Find out which cookbooks helped us save money and eat healthy over the years. I’ll share the good, the bad, and the yummy on each one. Today I started with Nourishing Traditions, by Sally Fallon.
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An Important Note (Updated January 13, 2021):
We at CheapskateCook.com were recently made aware of the use of a quote from this review we did of “Nourishing Traditions Cookbook,” which was used on the back cover of a newly published book, “The Contagion Myth.”
To be clear to our readers, “The Contagion Myth” is not a book we have read, reviewed, or endorsed, nor was our permission requested to include the quote on the back cover of this new book.
We want to ensure that there is no confusion about what we at CheapskateCook.com have reviewed or endorsed.
Which cookbooks will help you save money and eat healthy?
I’m the kind of person who reads cookbook like novels – cover to cover. Then I put sticky tabs on all the recipes I want to try, and over the coming months (and years – let’s be honest), I try them.
Since I tend towards minimalism, I have a fairly small cookbook collection. A few stragglers hang around for if-I-ever-get around-to-it (looking at you, Almonds Every Which Way), or nostalgia (like the adorable country church cookbook). But I regularly use nearly every volume.
Over the next few weeks, I am sharing the cookbooks that stayed. I’ve cooked from many cookbooks – borrowed from libraries, snapped photos from a friend’s copy, given some away, even traded with my mom. The books I keep sport splattered pages, broken binding, and some of them naturally fall open to my favorite recipes.
They helped me figure out real food, save money in the process, and fall in love with cooking. I hope they do the same for you.
By Sally Fallon with Mary G. Enig, Ph.D.
“The Cookbook that Challenges Politically Correct Nutrition and the Diet Dictocrats.”
I don’t know how you can’t read a book with a tag line like that.
This is a real food classic. I don’t know how many natural living and healthy eating blogs Nourishing Traditions helped start as it turned peoples’ worlds upside down. But it must be in the hundreds if not thousands.
My mom brought this tome home a few years after we ditched the Wonder Bread and bought an electric grain mill to grind our own flour. It was a game changer. When I moved away, she sent her copy with me.
I read it like a textbook. While it wasn’t life-changing for me – largely because we had already adopted most of the concepts by the time I moved out – it filled in the gaps I hadn’t learned by osmosis. It showed me why I wanted to continue eating the way I grew up.
At the time, our grocery budget was $25/week. So real food was easier said than done. However, Sally Fallon fueled a fire that refused to go out. Between her recipes and boxes of free produce from my
What I Love About This Cookbook
It’s a real food textbook. If you don’t understand real food, or if you are a geek like me and need all of the why behind eating healthy, read this book.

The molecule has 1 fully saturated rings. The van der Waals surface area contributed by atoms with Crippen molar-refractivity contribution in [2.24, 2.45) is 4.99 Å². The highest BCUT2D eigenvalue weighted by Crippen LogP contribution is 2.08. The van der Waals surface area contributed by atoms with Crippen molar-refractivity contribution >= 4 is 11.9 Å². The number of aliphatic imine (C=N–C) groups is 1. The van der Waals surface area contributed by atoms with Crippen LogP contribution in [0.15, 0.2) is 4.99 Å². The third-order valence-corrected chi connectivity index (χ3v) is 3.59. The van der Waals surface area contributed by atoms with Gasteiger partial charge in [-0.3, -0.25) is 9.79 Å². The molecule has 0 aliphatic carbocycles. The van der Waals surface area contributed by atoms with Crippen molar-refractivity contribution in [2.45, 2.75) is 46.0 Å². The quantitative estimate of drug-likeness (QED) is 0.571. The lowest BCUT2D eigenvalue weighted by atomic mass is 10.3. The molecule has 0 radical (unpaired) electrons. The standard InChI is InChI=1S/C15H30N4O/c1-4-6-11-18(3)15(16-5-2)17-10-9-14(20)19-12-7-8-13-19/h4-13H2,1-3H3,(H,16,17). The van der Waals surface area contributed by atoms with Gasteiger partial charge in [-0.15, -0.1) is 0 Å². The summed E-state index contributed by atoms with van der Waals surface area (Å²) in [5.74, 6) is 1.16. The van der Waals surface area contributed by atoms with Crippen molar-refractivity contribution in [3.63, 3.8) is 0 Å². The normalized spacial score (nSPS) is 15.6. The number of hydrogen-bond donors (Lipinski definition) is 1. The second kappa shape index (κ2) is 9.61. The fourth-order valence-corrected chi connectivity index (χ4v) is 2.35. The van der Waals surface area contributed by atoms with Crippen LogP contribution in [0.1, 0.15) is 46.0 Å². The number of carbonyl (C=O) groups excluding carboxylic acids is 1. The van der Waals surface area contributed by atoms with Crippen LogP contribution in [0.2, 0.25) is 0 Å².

The main premise is that for thousands of years, human beings thrived by eating the food that naturally occurred in their environment. They didn’t have dentists or Claritin, sleep apnea machines or coconut oil (most of them), but they thrived. If we can eat more local, naturally occurring food from the world around us, we will probably be better off.
Obviously, this gets tricky depending on where you live, so Nourishing Traditions breaks it down into practical facts, theories, and recipes.
It teaches you methods of preparing food that people used for thousands of years but forgot in the last hundred (fermentation, anyone?).
After walking you through each food group (fats, carbohydrates, proteins, dairy, spices, etc.), it arms you with practical, real food recipes.
This cookbook inspired several recipes on this site, including:
It is one of the sources that inspired me to soak my grains overnight for the gluten-sensitive people in my family (which lead to Non-Crumbly Whole Grain Sandwich Bread), learn how to make homemade yogurt (this is the first recipe I tried), and keep trying sourdough even when I failed the first few times.
What I Don’t Love About This Cookbook
Some of the recipes miss the mark. Maybe my palette is too modern, but they were either too complicated or didn’t taste great.
As the authors explain what’s wrong with our modern food system, it’s easy to start approaching food from a place of fear. Everything in the grocery store looks like poison after reading this book, and it can drive you crazy.
But that is not a healthy way to approach life or food. Let’s be informed, let’s be smart, but let’s not let fear dictate our choices.
Cooking this way is expensive. You have to balance your information with your real life budget and choose your priorities.
The tone of the book is very black and white, which I can respect because of all the research the authors put into this book. However, I refuse to take anyone’s word as law when it comes to healthy eating, and that includes Sally Fallon.
Nourishing Traditions is one of my favorite cookbooks because it challenged what I thought I knew about food. It helped equip me with skills that were lost to my family after the modern food system. It gave me practical recipes as I figured out what real food looked like for us.
Check the book out here or find it at your local library!
What You Can Do Now:
Have you read Nourishing Traditions? What do you think about it?
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